Chatbots running on artificial intelligence (AI) could be the ones selling insurance policies by 2022, supplanting human agents, according to an industry report from South Korea.
Kim Seog-young, financial policy department director at the Korea Insurance Research Institute, said that insurance companies will soon employ AI-based marketing that will “gradually replace the current channel of human insurance agents.” He predicted that by 2022, or five years from now, AIs will compose majority of the insurance sales force.
Kim said that AI services could be compared to affiliated agents and general agents (GAs), who are individuals or agencies that represent multiple insurance providers.
While affiliated agents and GAs are effective at understanding the needs of consumers and explaining complicated concepts, they are also very costly, said Kim. Meanwhile, advanced AIs will have similar strengths, but costs will be much lower as AI systems can handle a much higher volume of customers simultaneously.
Korean insurers have already begun to use AI, but the technology is still in its early stages. In November 2016, life insurer LINA Korea released its chatbot, where users can message it through the Kakao Talk mobile messenger app and the bot will suggest several answers.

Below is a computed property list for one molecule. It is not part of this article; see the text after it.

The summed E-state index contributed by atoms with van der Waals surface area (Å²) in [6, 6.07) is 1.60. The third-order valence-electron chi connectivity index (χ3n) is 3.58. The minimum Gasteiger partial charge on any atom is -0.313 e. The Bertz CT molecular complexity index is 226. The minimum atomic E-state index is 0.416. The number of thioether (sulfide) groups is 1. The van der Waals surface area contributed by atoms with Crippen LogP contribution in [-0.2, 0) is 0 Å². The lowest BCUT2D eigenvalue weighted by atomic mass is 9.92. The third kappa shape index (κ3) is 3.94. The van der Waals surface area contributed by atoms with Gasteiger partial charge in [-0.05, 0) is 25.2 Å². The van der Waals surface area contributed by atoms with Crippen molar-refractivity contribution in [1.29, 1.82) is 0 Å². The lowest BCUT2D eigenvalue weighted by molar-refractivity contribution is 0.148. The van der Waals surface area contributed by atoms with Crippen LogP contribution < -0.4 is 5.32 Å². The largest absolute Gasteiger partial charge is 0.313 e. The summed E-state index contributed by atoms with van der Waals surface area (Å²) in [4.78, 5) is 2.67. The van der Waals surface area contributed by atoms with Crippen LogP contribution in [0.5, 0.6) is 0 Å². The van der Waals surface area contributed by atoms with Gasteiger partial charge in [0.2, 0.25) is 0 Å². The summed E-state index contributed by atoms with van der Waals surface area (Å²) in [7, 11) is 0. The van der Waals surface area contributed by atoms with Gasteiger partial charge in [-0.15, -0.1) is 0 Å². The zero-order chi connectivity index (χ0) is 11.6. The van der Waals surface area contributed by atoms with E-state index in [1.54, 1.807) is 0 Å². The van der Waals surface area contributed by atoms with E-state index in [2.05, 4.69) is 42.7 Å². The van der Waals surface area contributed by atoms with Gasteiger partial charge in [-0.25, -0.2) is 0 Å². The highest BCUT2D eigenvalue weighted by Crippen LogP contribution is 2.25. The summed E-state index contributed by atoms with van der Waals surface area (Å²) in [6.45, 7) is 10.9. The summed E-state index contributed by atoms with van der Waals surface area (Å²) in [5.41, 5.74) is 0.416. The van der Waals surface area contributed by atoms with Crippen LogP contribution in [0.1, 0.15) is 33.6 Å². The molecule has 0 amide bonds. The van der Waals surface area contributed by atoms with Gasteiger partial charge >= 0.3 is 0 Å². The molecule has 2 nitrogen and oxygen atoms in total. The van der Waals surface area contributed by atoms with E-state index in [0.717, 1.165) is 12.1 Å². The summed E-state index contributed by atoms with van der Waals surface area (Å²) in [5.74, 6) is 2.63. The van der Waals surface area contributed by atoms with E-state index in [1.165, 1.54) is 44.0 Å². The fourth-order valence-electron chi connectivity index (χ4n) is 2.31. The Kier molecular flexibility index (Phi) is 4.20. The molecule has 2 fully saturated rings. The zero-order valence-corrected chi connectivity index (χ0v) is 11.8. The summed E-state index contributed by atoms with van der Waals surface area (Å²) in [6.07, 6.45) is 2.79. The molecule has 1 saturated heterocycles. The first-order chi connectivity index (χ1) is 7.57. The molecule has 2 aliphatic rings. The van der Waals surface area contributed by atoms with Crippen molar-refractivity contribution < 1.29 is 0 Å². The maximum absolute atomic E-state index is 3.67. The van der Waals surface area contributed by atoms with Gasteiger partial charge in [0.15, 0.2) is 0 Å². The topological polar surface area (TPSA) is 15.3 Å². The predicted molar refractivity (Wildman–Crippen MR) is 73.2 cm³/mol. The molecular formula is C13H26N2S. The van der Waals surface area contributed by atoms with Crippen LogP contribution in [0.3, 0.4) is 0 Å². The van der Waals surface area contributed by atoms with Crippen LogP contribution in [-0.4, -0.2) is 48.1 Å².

In the international arena, IBM’s Watson cognitive system is one of the leaders. Recently, Fukoku Mutual Life Insurance of Japan decided to cut its workforce by 34 employees, replacing them with a Watson-based system that can read data such as medical certificates and compute claimants’ payouts.
According to Fukoku, it could save ¥140 million (US$1.24 million) in salaries from its payroll annually, allowing it to recoup its ¥200 million (US$1.75 million) investment in Watson in less than two years.
Kim also predicted that insurers and healthcare will be even more closely tied
“With the surge of the so-called ‘insurtech,' clients will purchase policies involving healthcare and daily life management through the AI channel,” Kim told The Korea Times. “This will spark insurers' evolution into an integrated service firm providing healthcare and daily life management.”
Japanese insurer to cut workforce due to job automation